When Aurel Stein first uncovered the vestiges of a once thriving kingdom along the Niya River deep in the Taklamakan, he described it as 'The Pompeii of the East.' But although the ancient Romans and the people of Cadota - the name of the Niya kingdom - shared a love of the grape, the sites are very different. Life in Pompeii was arrested by the lava. The sands of the Taklamakan, while no less invidious, invaded over time. There are cemeteries at Niya but the living community had already left before the sands seeped in.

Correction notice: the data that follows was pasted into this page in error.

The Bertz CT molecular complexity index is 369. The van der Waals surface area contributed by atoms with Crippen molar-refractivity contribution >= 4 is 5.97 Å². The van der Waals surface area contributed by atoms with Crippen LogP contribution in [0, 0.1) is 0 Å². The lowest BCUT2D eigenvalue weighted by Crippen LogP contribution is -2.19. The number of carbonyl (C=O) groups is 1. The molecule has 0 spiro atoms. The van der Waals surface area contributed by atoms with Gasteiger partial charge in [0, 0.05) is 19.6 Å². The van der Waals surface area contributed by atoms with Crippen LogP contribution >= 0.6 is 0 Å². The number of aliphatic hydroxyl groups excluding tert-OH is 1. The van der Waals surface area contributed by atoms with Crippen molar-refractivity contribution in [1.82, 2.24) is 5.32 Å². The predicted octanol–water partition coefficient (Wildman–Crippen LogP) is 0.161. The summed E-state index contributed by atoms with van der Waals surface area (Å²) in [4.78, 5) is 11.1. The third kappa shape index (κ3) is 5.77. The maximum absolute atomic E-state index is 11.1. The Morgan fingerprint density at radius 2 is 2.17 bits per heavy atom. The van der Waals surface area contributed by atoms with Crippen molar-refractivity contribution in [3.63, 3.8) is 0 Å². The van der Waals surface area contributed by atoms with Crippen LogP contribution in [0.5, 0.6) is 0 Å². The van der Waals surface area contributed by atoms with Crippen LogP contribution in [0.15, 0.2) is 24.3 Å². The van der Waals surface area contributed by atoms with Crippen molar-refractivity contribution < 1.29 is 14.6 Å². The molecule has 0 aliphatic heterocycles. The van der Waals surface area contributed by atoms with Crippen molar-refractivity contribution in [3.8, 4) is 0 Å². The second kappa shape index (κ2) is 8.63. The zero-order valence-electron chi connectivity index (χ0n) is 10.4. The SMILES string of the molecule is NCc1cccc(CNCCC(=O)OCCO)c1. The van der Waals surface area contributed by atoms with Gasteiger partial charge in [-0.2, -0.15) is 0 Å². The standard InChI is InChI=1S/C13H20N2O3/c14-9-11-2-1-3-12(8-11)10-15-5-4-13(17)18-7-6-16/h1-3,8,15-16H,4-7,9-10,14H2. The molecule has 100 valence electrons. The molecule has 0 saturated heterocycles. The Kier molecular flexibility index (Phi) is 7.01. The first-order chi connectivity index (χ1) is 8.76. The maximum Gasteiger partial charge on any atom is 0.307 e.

Working in collaboration with the Xinjiang Institute of Archaeology, the IDP team has just returned from Niya and the documentary photographs and videos showing many of the sites of Niya - and the caravanserai of Karadong - will be soon start becoming available online on IDP and here.